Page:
top of page
  • Courtney


Updated: Jan 7, 2019

When my children were young they loved to finish a meal, rub their bellies, and say in a loud voice, "I’m stuffed!"  My mother, who teaches etiquette classes, decided that this was not a very elegant way to end a meal and taught them that a better way to express that they had eaten enough was to say, "Thank you, I’m satisfied."  It was a great try, but we discovered that it is not always easy to stop at satisfaction, especially when we could become stuffed.  This is not just true with food — we live in a culture that encourages us to be stuffed with stuff; yet, in spite of all our stuff, polls tell us that we, as a culture, are more bored, restless, and discontent than ever before.

Why?  Because we were not created to be satisfied with stuff.  Augustine had it right when he confessed to God, "You have made us for yourself, O Lord, and our hearts are restless until they rest in you."  Our souls were made to be content in God alone.  In Psalm 16 David expresses contentment that is based, not on circumstances, but on the presence of the Lord.  The psalm begins and ends with a confidence in the Lord’s presence — both now and eternally — and it is that confidence that leads to David’s contentment with both the Lord’s plans and provisions.  He writes, in verses 5-6, that the Lord has "assigned me my portion and my cup; you have made my lot secure. The boundary lines have fallen for me in pleasant places." David’s beautiful statement begs me to ask myself if I can join David in expressing satisfaction with all God has planned and provided: am I satisfied with my portion, my cup, and my lot? Can I join him in expressing satisfaction for what the Lord has chosen to give as well as what he has withheld?  It’s hard.  I, all too often, find myself dissatisfied with what I do have and desiring what I don’t have.  The plans and the provisions of the Lord rarely line up with what we think should be the plans and provisions for our lives.  We long for what he withholds as we snub what he provides.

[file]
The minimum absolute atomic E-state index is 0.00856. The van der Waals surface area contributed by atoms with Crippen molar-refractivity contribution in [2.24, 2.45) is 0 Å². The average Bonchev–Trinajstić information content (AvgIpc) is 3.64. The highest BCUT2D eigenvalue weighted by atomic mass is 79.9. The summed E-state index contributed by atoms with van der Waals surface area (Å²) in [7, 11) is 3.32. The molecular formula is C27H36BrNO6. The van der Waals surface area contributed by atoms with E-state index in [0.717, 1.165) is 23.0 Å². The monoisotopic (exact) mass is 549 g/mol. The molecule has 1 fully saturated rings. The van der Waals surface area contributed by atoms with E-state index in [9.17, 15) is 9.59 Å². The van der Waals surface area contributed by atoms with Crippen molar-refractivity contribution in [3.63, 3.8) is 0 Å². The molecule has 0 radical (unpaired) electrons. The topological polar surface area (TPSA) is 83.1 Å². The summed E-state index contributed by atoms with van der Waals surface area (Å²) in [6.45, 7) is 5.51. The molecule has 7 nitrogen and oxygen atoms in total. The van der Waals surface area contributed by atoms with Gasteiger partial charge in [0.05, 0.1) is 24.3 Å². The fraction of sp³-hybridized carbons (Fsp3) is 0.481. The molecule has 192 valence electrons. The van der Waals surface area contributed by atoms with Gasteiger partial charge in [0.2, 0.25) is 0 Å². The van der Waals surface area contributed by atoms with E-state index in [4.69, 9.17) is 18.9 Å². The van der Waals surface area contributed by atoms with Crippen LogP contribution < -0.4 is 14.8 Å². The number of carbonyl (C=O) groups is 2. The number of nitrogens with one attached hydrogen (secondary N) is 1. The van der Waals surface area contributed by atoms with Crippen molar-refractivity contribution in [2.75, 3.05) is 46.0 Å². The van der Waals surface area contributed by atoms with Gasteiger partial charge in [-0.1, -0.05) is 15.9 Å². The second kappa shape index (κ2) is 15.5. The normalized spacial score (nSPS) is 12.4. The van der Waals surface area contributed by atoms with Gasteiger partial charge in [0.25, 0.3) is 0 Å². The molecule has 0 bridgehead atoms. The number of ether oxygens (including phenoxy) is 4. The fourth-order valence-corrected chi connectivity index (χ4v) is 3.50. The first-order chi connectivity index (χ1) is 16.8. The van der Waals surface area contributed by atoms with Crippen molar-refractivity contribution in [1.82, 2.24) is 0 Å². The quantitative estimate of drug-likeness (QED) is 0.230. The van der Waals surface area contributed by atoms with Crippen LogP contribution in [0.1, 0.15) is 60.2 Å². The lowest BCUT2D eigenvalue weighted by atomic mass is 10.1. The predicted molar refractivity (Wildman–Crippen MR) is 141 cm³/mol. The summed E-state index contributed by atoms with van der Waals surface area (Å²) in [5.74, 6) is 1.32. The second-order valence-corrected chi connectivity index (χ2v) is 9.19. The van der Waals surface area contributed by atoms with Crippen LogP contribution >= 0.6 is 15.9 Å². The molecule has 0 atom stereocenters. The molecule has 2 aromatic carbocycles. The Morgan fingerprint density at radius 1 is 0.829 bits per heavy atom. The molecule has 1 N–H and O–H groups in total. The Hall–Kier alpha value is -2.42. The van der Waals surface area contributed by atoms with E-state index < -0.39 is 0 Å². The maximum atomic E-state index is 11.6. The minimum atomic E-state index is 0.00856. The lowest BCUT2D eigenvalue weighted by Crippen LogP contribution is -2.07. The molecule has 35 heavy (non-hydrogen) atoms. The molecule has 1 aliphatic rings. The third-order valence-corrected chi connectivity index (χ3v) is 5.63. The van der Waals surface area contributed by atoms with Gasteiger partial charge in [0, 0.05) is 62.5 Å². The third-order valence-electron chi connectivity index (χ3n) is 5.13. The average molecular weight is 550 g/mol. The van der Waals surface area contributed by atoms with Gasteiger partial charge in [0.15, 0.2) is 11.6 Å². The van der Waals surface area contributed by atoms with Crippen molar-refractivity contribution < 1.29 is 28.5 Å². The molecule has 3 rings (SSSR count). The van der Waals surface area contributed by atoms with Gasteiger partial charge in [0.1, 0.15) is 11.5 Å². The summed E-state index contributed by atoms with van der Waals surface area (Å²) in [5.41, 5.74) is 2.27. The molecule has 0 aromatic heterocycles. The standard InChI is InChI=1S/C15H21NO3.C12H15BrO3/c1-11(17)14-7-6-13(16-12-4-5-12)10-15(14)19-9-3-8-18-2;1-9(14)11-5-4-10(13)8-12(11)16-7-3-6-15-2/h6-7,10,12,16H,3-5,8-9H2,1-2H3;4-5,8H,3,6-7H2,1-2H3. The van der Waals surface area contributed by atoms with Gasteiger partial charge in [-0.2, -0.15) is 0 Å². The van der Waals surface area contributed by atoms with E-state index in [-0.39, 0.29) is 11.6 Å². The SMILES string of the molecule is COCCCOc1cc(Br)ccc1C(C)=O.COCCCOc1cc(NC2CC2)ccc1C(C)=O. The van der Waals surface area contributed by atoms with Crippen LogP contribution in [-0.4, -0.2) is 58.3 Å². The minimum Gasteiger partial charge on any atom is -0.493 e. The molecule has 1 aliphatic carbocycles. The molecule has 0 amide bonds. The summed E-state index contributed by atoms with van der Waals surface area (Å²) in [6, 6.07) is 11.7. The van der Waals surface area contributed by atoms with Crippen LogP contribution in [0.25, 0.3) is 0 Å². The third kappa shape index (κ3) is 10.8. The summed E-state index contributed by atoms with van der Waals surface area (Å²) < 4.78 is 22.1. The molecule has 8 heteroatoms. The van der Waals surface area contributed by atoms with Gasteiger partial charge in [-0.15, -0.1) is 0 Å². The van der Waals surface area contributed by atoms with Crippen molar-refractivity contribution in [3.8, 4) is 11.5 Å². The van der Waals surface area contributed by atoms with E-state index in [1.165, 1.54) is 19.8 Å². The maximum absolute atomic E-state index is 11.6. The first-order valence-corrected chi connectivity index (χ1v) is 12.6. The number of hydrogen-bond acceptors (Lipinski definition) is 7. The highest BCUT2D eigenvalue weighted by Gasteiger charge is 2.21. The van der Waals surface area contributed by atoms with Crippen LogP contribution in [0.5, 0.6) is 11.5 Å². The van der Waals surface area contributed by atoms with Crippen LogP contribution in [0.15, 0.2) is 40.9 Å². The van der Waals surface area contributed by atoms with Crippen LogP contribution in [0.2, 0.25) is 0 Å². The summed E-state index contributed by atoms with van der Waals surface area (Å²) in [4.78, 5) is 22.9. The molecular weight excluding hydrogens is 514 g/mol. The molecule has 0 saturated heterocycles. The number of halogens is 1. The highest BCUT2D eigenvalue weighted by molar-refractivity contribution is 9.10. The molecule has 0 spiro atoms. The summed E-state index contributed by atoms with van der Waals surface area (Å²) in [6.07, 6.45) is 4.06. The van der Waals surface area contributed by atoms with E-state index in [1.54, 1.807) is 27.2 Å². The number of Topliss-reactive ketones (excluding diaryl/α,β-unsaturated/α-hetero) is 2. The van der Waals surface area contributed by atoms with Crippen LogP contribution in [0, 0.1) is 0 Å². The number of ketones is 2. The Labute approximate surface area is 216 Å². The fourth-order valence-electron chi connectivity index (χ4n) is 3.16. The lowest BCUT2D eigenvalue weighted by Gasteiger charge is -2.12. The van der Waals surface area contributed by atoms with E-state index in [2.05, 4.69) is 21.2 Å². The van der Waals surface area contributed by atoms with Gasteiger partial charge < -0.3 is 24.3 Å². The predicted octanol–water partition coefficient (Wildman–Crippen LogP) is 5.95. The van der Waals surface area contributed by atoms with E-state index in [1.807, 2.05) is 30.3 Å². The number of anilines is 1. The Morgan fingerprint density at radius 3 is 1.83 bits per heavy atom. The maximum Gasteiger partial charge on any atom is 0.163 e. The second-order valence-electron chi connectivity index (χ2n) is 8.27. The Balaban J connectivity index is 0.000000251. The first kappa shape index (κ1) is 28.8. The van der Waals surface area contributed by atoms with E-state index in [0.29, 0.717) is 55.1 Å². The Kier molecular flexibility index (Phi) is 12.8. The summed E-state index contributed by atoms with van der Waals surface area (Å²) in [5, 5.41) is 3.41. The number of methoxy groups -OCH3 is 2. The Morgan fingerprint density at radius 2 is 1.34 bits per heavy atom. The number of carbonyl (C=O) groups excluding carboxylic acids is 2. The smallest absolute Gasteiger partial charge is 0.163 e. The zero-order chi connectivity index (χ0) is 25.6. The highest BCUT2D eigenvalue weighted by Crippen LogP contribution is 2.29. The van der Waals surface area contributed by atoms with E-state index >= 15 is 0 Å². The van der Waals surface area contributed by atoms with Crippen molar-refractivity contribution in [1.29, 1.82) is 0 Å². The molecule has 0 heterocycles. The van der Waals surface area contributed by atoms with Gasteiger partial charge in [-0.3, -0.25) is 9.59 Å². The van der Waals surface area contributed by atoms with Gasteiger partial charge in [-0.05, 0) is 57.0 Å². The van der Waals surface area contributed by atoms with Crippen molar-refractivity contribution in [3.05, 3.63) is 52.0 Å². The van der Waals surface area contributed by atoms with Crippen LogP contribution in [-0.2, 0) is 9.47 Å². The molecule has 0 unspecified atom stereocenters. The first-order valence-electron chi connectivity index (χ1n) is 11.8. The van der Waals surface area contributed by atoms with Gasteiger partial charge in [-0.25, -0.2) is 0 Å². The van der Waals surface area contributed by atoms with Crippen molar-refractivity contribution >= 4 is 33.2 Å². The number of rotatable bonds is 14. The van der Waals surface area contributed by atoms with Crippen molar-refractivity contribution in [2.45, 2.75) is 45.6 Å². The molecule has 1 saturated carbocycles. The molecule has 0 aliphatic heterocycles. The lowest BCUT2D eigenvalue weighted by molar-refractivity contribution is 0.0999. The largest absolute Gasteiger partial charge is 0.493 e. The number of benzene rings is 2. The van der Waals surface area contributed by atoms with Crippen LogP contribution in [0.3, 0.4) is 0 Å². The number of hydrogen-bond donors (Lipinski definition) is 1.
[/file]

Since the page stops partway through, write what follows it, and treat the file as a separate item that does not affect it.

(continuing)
Contentment cannot be had if we try to make his plans and his provisions the source of our satisfaction.  While there can be great joy in what the Lord plans and in what he provides, the source of our satisfaction has to be his very presence.  When we don’t like the plan, his presence comforts and sustains us.  When the provision is not what we were hoping for, it is his presence that gives us joy and peace.  Our souls will never be satisfied with less than God himself.

This is an article I wrote for Women2Women, May, 2012.  

24 views0 comments


bottom of page